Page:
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Tutorials et artistic advices

Manga: Imagining a script

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How do you go about creating a script? No need to tear your hair out: be imaginative and, most importantly, be methodical.

 

What you need to know 

a good script has a story that is easy to understand. Put yourself in the reader's shoes and ask yourself these 5 key questions: who? when? where? what? why? If you find the answers easily, you're all set!

 
 

1. Picking a theme

The theme will dominate your script… and depend strongly on your personality. Like the greatest mangakas, with experience, you will find your very own favorite theme and use it in various scripts.

Traditionally, you find certain major themes in manga:

  •  love story (Shoujo manga)
  •  adventure or action (Shounen manga)
  •  heroic fantasy, a mix between legends, tales and adventure stories
  •  detective stories
  •  office life (Sariman)

 

 

 

 

2. Imagine the thread of a story

 

Start with the theme and build your story around a main character: the hero. Your script can be broken down into four parts: the intro, the development, the climax and the conclusion..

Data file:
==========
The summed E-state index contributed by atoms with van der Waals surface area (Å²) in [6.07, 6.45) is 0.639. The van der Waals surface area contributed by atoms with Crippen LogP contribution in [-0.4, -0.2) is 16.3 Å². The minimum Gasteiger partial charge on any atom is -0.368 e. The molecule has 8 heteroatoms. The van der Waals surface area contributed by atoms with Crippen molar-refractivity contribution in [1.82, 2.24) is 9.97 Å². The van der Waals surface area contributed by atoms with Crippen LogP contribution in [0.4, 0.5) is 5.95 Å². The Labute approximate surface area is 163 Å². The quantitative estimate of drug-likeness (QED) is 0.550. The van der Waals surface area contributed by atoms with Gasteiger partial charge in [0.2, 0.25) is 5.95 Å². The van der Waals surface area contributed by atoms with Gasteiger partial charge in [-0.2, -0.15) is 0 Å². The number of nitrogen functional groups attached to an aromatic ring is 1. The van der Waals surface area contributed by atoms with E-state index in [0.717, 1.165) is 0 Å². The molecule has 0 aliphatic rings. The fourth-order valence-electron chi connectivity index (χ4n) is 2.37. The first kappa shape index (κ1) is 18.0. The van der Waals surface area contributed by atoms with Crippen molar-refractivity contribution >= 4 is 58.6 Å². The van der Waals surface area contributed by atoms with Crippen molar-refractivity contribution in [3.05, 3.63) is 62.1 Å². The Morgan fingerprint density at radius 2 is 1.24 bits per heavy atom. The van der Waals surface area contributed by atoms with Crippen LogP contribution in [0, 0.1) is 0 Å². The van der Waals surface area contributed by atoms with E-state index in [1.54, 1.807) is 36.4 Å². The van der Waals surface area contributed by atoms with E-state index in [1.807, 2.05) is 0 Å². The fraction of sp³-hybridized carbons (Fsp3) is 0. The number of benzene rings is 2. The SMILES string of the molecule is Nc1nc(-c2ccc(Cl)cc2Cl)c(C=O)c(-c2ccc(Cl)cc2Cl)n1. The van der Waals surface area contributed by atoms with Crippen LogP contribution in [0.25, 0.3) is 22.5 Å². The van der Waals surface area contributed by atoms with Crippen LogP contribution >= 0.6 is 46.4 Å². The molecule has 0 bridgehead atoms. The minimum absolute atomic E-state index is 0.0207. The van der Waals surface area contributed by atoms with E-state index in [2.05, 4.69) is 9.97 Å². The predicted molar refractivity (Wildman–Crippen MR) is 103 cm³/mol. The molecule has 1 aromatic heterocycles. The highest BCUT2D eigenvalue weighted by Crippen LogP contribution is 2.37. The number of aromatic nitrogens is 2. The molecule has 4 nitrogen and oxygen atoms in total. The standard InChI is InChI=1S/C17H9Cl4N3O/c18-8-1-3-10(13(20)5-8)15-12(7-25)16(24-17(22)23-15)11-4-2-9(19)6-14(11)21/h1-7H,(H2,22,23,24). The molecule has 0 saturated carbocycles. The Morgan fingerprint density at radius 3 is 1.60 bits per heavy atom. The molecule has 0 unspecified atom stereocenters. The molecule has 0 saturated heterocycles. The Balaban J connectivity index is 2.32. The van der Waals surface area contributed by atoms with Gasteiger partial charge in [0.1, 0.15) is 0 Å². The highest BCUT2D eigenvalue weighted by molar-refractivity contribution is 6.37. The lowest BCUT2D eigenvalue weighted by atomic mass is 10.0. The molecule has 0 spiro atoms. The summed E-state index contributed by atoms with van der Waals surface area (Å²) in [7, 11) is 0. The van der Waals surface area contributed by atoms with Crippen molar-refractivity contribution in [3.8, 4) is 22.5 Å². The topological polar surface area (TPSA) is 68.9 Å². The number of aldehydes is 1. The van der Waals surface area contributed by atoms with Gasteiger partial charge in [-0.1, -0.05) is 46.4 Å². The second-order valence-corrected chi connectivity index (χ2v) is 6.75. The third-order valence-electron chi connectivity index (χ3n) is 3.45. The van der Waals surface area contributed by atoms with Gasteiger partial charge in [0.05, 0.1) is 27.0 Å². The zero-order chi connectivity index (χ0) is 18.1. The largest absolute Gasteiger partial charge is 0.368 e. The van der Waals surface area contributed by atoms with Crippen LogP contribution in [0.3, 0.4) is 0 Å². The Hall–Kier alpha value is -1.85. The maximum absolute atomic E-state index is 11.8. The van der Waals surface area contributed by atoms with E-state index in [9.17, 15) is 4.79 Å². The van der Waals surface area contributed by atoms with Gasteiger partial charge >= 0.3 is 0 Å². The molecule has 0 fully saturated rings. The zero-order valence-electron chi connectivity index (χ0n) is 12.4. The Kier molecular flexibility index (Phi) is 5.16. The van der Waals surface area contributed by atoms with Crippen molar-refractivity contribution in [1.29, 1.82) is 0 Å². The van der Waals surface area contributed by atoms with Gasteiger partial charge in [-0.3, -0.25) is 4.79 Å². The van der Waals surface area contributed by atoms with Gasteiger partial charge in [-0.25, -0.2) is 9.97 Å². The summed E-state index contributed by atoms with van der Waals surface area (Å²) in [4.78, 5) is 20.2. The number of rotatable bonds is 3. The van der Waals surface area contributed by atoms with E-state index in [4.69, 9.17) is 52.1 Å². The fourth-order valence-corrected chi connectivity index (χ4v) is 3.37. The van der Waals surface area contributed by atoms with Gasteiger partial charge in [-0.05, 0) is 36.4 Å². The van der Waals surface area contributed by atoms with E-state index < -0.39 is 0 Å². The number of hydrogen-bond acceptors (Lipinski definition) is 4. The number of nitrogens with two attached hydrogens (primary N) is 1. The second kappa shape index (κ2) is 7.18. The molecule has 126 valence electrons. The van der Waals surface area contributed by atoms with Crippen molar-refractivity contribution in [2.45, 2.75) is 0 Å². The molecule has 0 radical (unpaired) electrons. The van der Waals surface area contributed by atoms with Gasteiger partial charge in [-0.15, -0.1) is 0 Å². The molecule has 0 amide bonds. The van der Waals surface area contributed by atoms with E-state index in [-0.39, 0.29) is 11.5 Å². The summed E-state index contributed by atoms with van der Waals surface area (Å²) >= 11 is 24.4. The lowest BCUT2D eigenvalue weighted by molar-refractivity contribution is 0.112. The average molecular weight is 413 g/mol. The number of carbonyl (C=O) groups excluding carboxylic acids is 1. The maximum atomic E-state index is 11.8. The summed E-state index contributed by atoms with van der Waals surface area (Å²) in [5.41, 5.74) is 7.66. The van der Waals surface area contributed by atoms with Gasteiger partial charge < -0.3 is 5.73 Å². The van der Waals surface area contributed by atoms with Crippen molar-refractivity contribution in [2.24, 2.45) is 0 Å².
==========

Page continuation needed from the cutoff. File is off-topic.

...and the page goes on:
The intro :

  •  Create the setting: where will the action take place? In what period?
  •  Introduce the main character: Who is he? What does he want?
  •  Bring in his friends and family: the secondary characters and the anti-hero (his adversary, his rival, or the bad guy).
     

The plot:

  •  Establish the main action (the leading thread): the hero is in love, he has been given a mission, he is supposed to solve the mystery of a crime , etc.
  •  Fine tune the hero's character traits over the course of the actions incident to the basic action.
     

The climax:

  •   The situation is reversed (the hero is just about to tie the knot with sweetheart, but a rival appears!).
  •   Develop your anti-hero.
     

The conclusion:

  •  This is the logical outcome of your plot.
  •  A happy ending or a tragic end: the choice is yours!

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See also

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Astuce Manga : L'emploi du blanc
Opaque white is useful for hiding errors… But did you know it can also be used to draw "in the negative" on a screen?